This investigation is restricted to studying the effect of pH on bitumen extraction from oil sand.
The research program herein includes studies of the effect of temperature, air, pH, calcium ion
concentration, and oil sand type. Complete the Purpose, Design, Materials, Evidence, Analysis
and Evaluation (Parts 1, 2 and 3) sections of the following laboratory report. Use the Prob lem,
Hypothesis and Procedure to help complete the Purpose, Design and Materials sections of the
report.

Purpose


Proble m
How does the pH of the chemical system affect the extent of bitumen extraction from oil sand?

Hypothesis
According to Karl Clark and many other researchers since the 1920s, the extent of bitumen
extraction from oil sand increases as the pH increases.

Design




Materials




Procedure
Safety: Do not overheat the vials—they may explode from air pressure. Be cautious with the hot
plate and hot water (and glass). Wear safety glasses and a laboratory apron.
1. Obtain the three sealed glass vials with oil sand in a controlled mixture with water and air,
    but with varying pH of 7, 9 and 11.
2. Measure and record (in the Materials) the height of o il sand, pH solution and air in each vial.
3. Use a hot water bath such as a 250 mL beaker and enough water at about 80 ºC to three-
    quarters immerse the vials (to a controlled height).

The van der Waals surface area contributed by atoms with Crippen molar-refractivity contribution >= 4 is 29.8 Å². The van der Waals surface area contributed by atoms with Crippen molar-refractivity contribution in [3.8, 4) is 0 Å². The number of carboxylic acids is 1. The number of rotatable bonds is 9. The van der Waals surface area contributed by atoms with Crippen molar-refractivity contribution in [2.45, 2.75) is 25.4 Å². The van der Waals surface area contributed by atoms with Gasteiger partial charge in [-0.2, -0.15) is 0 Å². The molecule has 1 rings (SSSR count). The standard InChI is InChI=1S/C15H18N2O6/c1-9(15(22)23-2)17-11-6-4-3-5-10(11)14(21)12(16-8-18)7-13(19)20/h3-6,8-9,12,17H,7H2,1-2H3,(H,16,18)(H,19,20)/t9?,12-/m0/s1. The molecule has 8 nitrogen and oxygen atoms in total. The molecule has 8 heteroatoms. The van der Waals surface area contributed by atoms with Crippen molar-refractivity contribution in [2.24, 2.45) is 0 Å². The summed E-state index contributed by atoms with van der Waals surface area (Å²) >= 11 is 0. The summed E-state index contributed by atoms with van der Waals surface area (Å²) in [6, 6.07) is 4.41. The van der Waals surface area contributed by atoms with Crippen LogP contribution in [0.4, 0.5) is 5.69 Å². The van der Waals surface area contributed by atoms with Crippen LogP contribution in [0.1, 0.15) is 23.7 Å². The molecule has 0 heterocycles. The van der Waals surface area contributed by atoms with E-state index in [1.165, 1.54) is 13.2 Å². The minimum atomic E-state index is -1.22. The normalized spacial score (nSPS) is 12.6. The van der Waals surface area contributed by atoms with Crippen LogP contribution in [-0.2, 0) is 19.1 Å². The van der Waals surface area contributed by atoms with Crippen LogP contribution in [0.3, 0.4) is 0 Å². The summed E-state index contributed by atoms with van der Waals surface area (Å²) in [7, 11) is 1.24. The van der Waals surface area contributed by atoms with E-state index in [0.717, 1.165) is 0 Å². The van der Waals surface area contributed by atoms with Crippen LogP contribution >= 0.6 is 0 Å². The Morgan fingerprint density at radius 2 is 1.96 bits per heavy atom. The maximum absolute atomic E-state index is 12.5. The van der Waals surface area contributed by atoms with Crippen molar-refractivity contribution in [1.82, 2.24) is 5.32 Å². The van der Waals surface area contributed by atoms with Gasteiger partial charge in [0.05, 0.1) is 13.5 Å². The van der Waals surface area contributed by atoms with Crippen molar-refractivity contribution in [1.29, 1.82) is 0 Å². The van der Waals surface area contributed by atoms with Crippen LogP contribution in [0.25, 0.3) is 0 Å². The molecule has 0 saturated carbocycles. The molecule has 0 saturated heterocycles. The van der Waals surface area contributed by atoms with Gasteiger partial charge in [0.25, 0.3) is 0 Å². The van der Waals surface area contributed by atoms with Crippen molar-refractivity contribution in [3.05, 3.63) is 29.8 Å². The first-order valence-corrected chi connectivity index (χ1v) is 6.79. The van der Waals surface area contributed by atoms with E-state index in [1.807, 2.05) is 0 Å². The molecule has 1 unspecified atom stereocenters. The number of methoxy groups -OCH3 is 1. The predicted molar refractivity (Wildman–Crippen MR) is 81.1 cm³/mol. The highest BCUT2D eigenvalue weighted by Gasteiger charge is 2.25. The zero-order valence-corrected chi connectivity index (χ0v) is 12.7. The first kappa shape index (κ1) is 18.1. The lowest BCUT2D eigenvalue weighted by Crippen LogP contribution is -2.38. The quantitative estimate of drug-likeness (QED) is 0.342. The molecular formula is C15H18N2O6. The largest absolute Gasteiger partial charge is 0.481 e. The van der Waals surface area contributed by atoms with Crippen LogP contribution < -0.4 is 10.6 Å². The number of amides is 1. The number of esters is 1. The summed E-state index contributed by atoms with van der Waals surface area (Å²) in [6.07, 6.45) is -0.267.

4. Place the vials vertically in the hot water bath on a hot plate for 5 min.
5. Measure and record the temperature of the water in the bath/beaker at the end of 5 min.
6. Remove the vials one at a time by grasping the plastic cap and avoiding the hot water.
7. Wrap several layers of paper towel around each vial and shake horizontally for 45 s and
    vertically for 15 s.
8. Record the relative height of bitumen froth in all three vials and the extent of bitumen in the
    sand layer.


b256c4f6-e30e-43e5-b14f-0199b 50345ff.doc   Imperial Oil-Alberta Ingenuity Centre for Oil Sands Innovation
                                             5/10
Alberta Ingenuity & CMASTE


Evidence
Table 3.1: The Effect of pH on the Extraction of Bitumen from Oil Sand
 Vial        pH        Temperature        Relative height of      Evidence of bitumen
                             (ºC)           bitumen froth             on/in the sand
  1           7               79             in between             thin layer; specs
  2           9               79                most              thin layer; no s pecs
  3          11               77          least (& brown)         brown everywhere
Verified control of the initial quantity/height of oil sand, water and air and of the te mperature.
(yes/no)
Other evidence: The pH 7 and 9 vials show a separation of air, bitumen, water and sand (top
to bottom). The water layer is a light brown (tan) colour. The sand has a thin black layer
on top of it and some specs of black (assume bitumen) in the pH 7 vial. The pH 11 vial has a
light and thin brown froth, a brown water layer, and a brown sand layer.




Analysis




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Alberta Ingenuity & CMASTE


Lab Exercise 4                                 Name